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Structure of thrombin, a Janus-headed proteinase
A selection of talks on Haematology
Hematopoietic stem cells and progenitor cells: their role in normal blood formation 1
- Prof. Malcolm Moore
- Memorial Sloan Kettering Cancer Center, USA
Intravenous immunoglobulins: clinical evidence
- Prof. Shaye Kivity
- Sheba Medical Center, Israel
Complement 3 glomerulopathy (C3G) and haemolytic uraemic syndrome (HUS)
- Prof. David Kavanagh
- National Renal Complement Therapeutics Service, UK
Hello. My name is Wolfram Bode. I'm from the Max-Planck-Institute of Biochemistry in Martinsried, Munich, Germany. In the following, I'd like to present some structural features of the coagulation Proteinase Thrombin, and to show that it is an extremely versatile Janus-Headed Proteinase with distinct surface regions involved in recognition, binding and catalysis.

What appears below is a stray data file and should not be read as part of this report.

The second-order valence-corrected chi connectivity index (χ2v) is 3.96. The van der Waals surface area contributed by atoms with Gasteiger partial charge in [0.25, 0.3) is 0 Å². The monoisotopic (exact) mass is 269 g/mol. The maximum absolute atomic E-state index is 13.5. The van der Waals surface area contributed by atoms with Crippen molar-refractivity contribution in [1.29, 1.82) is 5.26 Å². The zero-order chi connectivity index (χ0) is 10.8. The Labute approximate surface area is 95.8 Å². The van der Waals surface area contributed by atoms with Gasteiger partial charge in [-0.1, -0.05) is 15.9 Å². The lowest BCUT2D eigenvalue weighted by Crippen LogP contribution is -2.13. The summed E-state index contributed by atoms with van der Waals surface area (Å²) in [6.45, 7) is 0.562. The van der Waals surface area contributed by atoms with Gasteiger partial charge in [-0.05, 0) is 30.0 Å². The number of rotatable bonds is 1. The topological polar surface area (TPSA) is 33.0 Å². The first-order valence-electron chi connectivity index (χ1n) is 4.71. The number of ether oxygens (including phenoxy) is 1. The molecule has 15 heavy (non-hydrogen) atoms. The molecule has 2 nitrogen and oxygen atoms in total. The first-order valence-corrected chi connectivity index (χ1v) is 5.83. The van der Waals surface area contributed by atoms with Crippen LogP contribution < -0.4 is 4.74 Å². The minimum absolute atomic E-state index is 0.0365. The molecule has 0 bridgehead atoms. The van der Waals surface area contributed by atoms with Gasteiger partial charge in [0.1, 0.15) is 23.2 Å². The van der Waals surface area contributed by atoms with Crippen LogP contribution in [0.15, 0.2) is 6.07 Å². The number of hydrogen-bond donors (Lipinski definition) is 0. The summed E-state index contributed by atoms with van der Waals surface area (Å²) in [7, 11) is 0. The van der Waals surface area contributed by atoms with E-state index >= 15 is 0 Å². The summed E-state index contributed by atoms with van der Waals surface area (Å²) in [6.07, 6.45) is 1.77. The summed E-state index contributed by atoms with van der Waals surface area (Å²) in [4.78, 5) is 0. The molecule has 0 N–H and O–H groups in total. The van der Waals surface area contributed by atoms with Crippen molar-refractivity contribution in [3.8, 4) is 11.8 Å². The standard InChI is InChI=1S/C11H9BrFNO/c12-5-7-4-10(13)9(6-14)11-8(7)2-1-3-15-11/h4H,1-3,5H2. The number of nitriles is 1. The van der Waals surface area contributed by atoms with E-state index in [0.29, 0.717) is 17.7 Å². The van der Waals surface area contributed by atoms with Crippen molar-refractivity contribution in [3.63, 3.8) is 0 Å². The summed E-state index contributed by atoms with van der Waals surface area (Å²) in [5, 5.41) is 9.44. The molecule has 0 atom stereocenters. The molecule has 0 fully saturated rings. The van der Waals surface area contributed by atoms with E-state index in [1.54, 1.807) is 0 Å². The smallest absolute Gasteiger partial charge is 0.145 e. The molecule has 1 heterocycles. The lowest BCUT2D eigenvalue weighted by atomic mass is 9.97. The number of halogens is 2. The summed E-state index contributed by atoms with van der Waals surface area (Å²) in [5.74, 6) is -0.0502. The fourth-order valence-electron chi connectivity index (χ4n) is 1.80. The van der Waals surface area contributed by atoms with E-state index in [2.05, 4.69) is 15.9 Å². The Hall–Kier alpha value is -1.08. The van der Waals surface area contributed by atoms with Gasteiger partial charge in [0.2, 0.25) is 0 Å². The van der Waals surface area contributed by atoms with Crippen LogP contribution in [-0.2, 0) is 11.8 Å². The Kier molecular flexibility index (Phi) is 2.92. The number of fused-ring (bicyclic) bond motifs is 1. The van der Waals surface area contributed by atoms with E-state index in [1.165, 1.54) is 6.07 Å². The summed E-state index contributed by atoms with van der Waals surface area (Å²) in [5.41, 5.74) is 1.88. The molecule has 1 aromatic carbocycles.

Our blood coagulation system consists of vascular, cellular and numerous other components. In this lecture, I will concentrate on the latter. Coagulation is mainly initiated by this extrinsic pathway an amplification cascade in which a few trypsinogen like pro enzymes such as factors seven, nine, 10 and two prothrombin, here represented by pink spheres, activate each other in successive order, to the yellow pacman-like actofactors. This way, any vessel injury induce inflammation of the tissue in factor, factor seven A complex, the so-called extrinsic 10Ase triggers the burst like release of the soluble active alpha Thrombin factor 2A into the vessel lumen. Thrombin is the main executioner of this cascade, in that it fulfills some procoagulant factions that arose such as: conversion of fibrinogen to fibrin, a cleaving off the two fibrin peptides A and the two fibrin peptides B, activation of the cross-linking trans glutaminase factor 13, stimulation of the platelets by cleaving the protease-activated receptors first. Activation of co-factors five and eight, which then become brown triangles part of the intrinsic 10ase of the prothrombinase as well as activation of factor 11, thus catalyzing further generation of Thrombin, as well as stimulation of other cells. But Thrombin can also adopt anticoagulant and antifibronolytic factors, that it binds in the small capillaries in particular to the membrane protein Thrombomodulin blocks these programmed properties, but enables Thrombin to bind and activate protein C, yellow arrows. Activated protein C in turn is able to degrade these cofactors, factor 8a and factor 5a, shutting down further Thrombin generation. All of these activation steps are controlled and regulated by protein inhibitors, purple triangles, such as Serpins, antithrombin three and heparin cofactor two, AT3 and HC2. These inhibitor reactions are assisted by negatively charged carbenoids, particularly heparin. In most of these factors and complexes about the phospholipid membranes PL mediated by enzymes. The question therefore arises, how can a single relatively small protein Thrombin fulfill so many different functions, interact with so many different substrates, cofactors, mediators and how are these different functions coordinated?